April 2011
Volume 52, Issue 14
Free
ARVO Annual Meeting Abstract  |   April 2011
The Effect of Low-dose Rapamycin on Prolonging High-Risk Corneal Allograft Survival in a Mouse Model
Author Affiliations & Notes
  • Ana Paula Canto
    Ophthalmology, Bascom Palmer Eye Institute, Miami, Florida
  • Yaohong Tan
    Ophthalmology, Bascom Palmer Eye Institute, Miami, Florida
  • Mohamed Abou Shousha
    Ophthalmology, Bascom Palmer Eye Institute, Miami, Florida
  • Carolina Betancurt
    Ophthalmology, Bascom Palmer Eye Institute, Miami, Florida
  • Jose Echegaray-Mendez
    Ophthalmology, Bascom Palmer Eye Institute, Miami, Florida
  • Victor L. Perez
    Ophthalmology, Bascom Palmer Eye Institute, Miami, Florida
  • Footnotes
    Commercial Relationships  Ana Paula Canto, None; Yaohong Tan, None; Mohamed Abou Shousha, None; Carolina Betancurt, None; Jose Echegaray-Mendez, None; Victor L. Perez, None
  • Footnotes
    Support  R01 EY018624-01(VLP); P30 EY014801; Research to Prevent Blindness
Investigative Ophthalmology & Visual Science April 2011, Vol.52, 374. doi:
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      Ana Paula Canto, Yaohong Tan, Mohamed Abou Shousha, Carolina Betancurt, Jose Echegaray-Mendez, Victor L. Perez; The Effect of Low-dose Rapamycin on Prolonging High-Risk Corneal Allograft Survival in a Mouse Model. Invest. Ophthalmol. Vis. Sci. 2011;52(14):374.

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      © ARVO (1962-2015); The Authors (2016-present)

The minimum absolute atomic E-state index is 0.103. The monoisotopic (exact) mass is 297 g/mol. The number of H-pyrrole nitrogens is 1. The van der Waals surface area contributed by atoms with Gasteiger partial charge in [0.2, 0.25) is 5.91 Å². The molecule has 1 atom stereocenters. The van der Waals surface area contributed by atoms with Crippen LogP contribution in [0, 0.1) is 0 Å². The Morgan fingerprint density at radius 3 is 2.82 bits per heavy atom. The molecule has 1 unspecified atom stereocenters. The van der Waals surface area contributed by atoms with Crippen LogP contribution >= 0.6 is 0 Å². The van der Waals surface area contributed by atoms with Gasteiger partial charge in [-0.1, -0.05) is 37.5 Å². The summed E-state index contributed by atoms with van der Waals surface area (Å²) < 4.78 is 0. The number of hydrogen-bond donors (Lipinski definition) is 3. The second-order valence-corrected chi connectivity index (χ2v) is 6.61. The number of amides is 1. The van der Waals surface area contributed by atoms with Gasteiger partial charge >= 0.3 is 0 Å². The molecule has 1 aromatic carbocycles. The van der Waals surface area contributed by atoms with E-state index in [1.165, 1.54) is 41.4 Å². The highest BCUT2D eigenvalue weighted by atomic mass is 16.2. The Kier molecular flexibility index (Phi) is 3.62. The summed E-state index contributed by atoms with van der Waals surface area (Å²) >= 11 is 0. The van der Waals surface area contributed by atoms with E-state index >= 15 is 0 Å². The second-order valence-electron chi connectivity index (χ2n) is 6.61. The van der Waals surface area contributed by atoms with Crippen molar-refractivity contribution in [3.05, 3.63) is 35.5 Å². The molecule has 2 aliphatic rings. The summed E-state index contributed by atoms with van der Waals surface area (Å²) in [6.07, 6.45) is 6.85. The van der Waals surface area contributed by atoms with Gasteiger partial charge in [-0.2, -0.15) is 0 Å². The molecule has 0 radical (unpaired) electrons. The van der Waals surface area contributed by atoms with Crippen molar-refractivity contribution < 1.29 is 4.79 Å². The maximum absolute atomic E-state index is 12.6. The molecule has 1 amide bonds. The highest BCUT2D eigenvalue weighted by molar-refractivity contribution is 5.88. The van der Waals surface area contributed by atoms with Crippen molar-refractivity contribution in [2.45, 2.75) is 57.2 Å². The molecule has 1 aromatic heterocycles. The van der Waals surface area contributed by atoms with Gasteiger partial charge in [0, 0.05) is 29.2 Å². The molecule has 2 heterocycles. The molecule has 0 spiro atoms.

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Abstract
 
Purpose:
 

Immune rejection is a cause of corneal graft failure. Rapamycin (RAPA) is an immunosuppressant that inhibits activation and proliferation of T-cell and the production of interleukin-2. We aimed to study the effect of a low-dose RAPA systemic treatment, started previously or on the day of the corneal transplant, on prolonging high-risk corneal allograft survival in a mouse model of penetrating keratoplasty.

 
Methods:
 

Orthotopic corneal allotransplants were performed in high-risk (vascularized) C57BL/6 recipients. Balb/c served as donors. Corneal sutures were removed at post-operative day 7 (POD7). Grafts were evaluated twice a week, beginning on POD7 using a clinical score for corneal clarity. Grafts were considered rejected if a score of 3 or more was observed for two consecutive days without clearance. Control group (n=10) received the graft and remained untreated. Post-treated group (n=6) received the graft and was treated with daily intraperitoneal (IP) injections of RAPA (0.5mg/kg/day) starting on the day of the surgery and continued daily until rejection occurred. Pre-treated group (n=7) was pre-treated with daily RAPA IP injections (0.5mg/kg/day) for 7 days previous surgery and for the consecutive days until rejection occurred.

 
Results:
 

Corneal allografts in high-risk control untreated recipients were rejected at 14.70±1.49 days with a statistically significant difference from the RAPA treated group (p<0.01). The post-treated group rejected their grafts at 33.50±12.49 days. The pre-treated group rejected their grafts at 27.57±7.63 days. There was no significantly prolonged corneal graft survival comparing the pre-treated and post-treated RAPA groups (p>0.05).

 
Conclusions:
 

Even though, systemic rapamycin low-dose therapy treatment started previous surgery does not significantly prolonged corneal high-risk allograft survival; it did significantly prolonged high-risk allograft survival in a mouse model of penetrating keratoplasty and can be used to prevent rejection of high-risk corneal allografts.  

 
Keywords: immunomodulation/immunoregulation • cornea: basic science • neovascularization 
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